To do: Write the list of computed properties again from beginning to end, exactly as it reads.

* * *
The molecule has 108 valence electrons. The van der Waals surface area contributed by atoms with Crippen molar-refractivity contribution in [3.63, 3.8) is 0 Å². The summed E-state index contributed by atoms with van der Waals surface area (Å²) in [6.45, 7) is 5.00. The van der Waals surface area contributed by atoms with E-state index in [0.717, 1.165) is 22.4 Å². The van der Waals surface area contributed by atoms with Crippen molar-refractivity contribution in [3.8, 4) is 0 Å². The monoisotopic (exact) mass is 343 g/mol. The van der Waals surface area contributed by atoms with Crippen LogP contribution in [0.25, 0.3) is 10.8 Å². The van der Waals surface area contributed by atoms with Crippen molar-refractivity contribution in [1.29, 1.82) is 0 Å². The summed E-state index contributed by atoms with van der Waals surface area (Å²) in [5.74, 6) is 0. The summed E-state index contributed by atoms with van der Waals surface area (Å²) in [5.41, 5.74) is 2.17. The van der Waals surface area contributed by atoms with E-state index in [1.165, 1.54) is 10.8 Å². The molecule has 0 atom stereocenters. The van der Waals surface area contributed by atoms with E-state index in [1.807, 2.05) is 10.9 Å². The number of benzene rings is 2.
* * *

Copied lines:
The molecule has 108 valence electrons. The van der Waals surface area contributed by atoms with Crippen molar-refractivity contribution in [3.63, 3.8) is 0 Å². The summed E-state index contributed by atoms with van der Waals surface area (Å²) in [6.45, 7) is 5.00. The van der Waals surface area contributed by atoms with E-state index in [0.717, 1.165) is 22.4 Å². The van der Waals surface area contributed by atoms with Crippen molar-refractivity contribution in [3.8, 4) is 0 Å². The monoisotopic (exact) mass is 343 g/mol. The van der Waals surface area contributed by atoms with Crippen LogP contribution in [0.25, 0.3) is 10.8 Å². The van der Waals surface area contributed by atoms with Crippen molar-refractivity contribution in [1.29, 1.82) is 0 Å². The summed E-state index contributed by atoms with van der Waals surface area (Å²) in [5.74, 6) is 0. The summed E-state index contributed by atoms with van der Waals surface area (Å²) in [5.41, 5.74) is 2.17. The van der Waals surface area contributed by atoms with E-state index in [1.165, 1.54) is 10.8 Å². The molecule has 0 atom stereocenters. The van der Waals surface area contributed by atoms with E-state index in [1.807, 2.05) is 10.9 Å². The number of benzene rings is 2.